What role does the liver play in food absorption?
Liver is important for assimilation and acts as a check point and control centre for the release of appropriate amount of nutrients in the circulatory system.
Biological assimilation is the combination of two processes to supply cells with nutrients. The first process is the absorbtion of vitamins, minerals and other chemicals from food. The second process is the chemical alteration of substances in the blood stream by the liver or cellular secretions. The second process is where the absorbed food reaches the cells via the liver.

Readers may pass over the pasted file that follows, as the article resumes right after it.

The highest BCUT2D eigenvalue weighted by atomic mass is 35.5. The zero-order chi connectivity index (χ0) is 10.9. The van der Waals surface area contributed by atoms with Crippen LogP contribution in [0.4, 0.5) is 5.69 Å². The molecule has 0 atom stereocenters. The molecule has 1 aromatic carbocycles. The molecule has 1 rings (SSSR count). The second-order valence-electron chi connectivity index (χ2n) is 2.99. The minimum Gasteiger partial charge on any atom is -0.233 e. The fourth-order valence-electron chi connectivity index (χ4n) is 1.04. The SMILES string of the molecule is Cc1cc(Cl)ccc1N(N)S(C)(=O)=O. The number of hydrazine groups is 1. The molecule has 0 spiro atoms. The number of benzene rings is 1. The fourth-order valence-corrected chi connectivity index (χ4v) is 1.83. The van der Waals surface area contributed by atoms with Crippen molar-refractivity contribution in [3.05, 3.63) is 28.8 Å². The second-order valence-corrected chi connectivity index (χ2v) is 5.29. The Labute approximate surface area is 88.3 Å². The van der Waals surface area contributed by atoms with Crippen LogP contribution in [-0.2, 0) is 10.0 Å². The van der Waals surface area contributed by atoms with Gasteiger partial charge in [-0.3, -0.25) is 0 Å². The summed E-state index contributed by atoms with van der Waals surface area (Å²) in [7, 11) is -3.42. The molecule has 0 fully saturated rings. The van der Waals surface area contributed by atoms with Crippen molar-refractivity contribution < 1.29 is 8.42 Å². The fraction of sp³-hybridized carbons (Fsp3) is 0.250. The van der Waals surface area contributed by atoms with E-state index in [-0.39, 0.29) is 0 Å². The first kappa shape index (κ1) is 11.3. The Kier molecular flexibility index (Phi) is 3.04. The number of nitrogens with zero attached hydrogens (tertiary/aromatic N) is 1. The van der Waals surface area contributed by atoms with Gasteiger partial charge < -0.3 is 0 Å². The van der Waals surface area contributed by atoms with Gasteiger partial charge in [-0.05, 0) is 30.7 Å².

Excess glucose in the blood, arriving at the liver is converted into glycogen for storage or broken down through respiration, producing energy for other purposes.
Amino acids cannot be stored in our body. Some of them are transaminated to produce a different amino acid and the rest are deaminated to produce ammonia and keto acids.
When there is a short supply of glucose, amino acids are converted to glucose by the liver through the process or gluconeogenesis.
Assimilation means the absorbtion of digested food molecules to the cells of the body, where they are used, becoming part of the cells.
Assimilation ensures that the level of glucose fats and amino acids are balanced in the blood. If there is too much of a certain nutrient the liver converts it into either a storage or waste form.